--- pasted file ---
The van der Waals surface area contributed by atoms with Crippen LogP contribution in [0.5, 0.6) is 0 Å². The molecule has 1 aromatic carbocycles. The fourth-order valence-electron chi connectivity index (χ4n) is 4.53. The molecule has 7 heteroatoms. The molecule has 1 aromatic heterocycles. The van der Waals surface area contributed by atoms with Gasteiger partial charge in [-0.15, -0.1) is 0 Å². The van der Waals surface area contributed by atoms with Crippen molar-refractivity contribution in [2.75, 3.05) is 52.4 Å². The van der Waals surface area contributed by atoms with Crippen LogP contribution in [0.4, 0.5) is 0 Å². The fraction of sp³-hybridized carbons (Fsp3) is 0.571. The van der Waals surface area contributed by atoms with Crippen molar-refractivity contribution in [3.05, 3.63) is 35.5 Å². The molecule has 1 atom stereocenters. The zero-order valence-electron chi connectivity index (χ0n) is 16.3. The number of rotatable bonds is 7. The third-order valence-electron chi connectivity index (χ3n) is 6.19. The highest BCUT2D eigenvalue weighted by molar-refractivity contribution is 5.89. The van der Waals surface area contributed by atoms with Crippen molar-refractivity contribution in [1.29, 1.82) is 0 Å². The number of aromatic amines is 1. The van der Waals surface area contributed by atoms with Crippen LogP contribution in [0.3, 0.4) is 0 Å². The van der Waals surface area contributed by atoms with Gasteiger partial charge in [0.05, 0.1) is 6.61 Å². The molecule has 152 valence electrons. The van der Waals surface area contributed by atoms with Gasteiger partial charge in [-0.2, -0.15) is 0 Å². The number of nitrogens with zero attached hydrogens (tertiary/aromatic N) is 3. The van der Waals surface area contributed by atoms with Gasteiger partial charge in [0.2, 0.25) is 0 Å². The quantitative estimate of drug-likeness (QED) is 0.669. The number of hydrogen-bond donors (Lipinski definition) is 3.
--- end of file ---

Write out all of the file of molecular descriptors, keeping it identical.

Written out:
The van der Waals surface area contributed by atoms with Crippen LogP contribution in [0.5, 0.6) is 0 Å². The molecule has 1 aromatic carbocycles. The fourth-order valence-electron chi connectivity index (χ4n) is 4.53. The molecule has 7 heteroatoms. The molecule has 1 aromatic heterocycles. The van der Waals surface area contributed by atoms with Gasteiger partial charge in [-0.15, -0.1) is 0 Å². The van der Waals surface area contributed by atoms with Crippen molar-refractivity contribution in [2.75, 3.05) is 52.4 Å². The van der Waals surface area contributed by atoms with Crippen LogP contribution in [0.4, 0.5) is 0 Å². The fraction of sp³-hybridized carbons (Fsp3) is 0.571. The van der Waals surface area contributed by atoms with Crippen molar-refractivity contribution in [3.05, 3.63) is 35.5 Å². The molecule has 1 atom stereocenters. The zero-order valence-electron chi connectivity index (χ0n) is 16.3. The number of rotatable bonds is 7. The third-order valence-electron chi connectivity index (χ3n) is 6.19. The highest BCUT2D eigenvalue weighted by molar-refractivity contribution is 5.89. The van der Waals surface area contributed by atoms with Crippen molar-refractivity contribution in [1.29, 1.82) is 0 Å². The number of aromatic amines is 1. The van der Waals surface area contributed by atoms with Crippen LogP contribution in [0.3, 0.4) is 0 Å². The van der Waals surface area contributed by atoms with Gasteiger partial charge in [0.05, 0.1) is 6.61 Å². The molecule has 152 valence electrons. The van der Waals surface area contributed by atoms with Gasteiger partial charge in [-0.2, -0.15) is 0 Å². The number of nitrogens with zero attached hydrogens (tertiary/aromatic N) is 3. The van der Waals surface area contributed by atoms with Gasteiger partial charge in [0.2, 0.25) is 0 Å². The quantitative estimate of drug-likeness (QED) is 0.669. The number of hydrogen-bond donors (Lipinski definition) is 3.